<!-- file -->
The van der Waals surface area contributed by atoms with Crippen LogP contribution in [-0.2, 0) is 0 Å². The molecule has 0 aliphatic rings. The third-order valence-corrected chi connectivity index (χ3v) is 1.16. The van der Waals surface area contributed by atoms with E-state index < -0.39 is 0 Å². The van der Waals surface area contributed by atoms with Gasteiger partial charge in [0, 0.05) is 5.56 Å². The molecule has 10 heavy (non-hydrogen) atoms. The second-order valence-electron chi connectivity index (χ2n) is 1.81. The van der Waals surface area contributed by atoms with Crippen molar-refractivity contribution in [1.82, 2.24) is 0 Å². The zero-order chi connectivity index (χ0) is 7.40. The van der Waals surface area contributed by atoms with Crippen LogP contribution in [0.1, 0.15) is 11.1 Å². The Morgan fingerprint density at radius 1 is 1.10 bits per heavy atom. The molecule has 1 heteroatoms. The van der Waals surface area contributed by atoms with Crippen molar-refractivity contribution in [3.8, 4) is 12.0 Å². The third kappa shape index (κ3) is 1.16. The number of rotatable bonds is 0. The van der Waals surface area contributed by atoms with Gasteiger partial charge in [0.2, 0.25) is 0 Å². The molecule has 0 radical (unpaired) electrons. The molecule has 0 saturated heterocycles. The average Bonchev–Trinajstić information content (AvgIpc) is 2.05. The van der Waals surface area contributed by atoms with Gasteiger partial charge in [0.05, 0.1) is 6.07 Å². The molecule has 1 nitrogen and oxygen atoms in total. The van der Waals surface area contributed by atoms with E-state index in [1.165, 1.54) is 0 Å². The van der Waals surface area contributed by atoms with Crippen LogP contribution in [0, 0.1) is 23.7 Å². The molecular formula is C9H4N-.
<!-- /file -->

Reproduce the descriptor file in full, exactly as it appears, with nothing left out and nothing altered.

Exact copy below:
The van der Waals surface area contributed by atoms with Crippen LogP contribution in [-0.2, 0) is 0 Å². The molecule has 0 aliphatic rings. The third-order valence-corrected chi connectivity index (χ3v) is 1.16. The van der Waals surface area contributed by atoms with E-state index < -0.39 is 0 Å². The van der Waals surface area contributed by atoms with Gasteiger partial charge in [0, 0.05) is 5.56 Å². The molecule has 10 heavy (non-hydrogen) atoms. The second-order valence-electron chi connectivity index (χ2n) is 1.81. The van der Waals surface area contributed by atoms with Crippen molar-refractivity contribution in [1.82, 2.24) is 0 Å². The zero-order chi connectivity index (χ0) is 7.40. The van der Waals surface area contributed by atoms with Crippen LogP contribution in [0.1, 0.15) is 11.1 Å². The Morgan fingerprint density at radius 1 is 1.10 bits per heavy atom. The molecule has 1 heteroatoms. The van der Waals surface area contributed by atoms with Crippen molar-refractivity contribution in [3.8, 4) is 12.0 Å². The third kappa shape index (κ3) is 1.16. The number of rotatable bonds is 0. The van der Waals surface area contributed by atoms with Gasteiger partial charge in [0.2, 0.25) is 0 Å². The molecule has 0 radical (unpaired) electrons. The molecule has 0 saturated heterocycles. The average Bonchev–Trinajstić information content (AvgIpc) is 2.05. The van der Waals surface area contributed by atoms with Gasteiger partial charge in [0.05, 0.1) is 6.07 Å². The molecule has 1 nitrogen and oxygen atoms in total. The van der Waals surface area contributed by atoms with E-state index in [1.165, 1.54) is 0 Å². The van der Waals surface area contributed by atoms with Crippen LogP contribution in [0, 0.1) is 23.7 Å². The molecular formula is C9H4N-.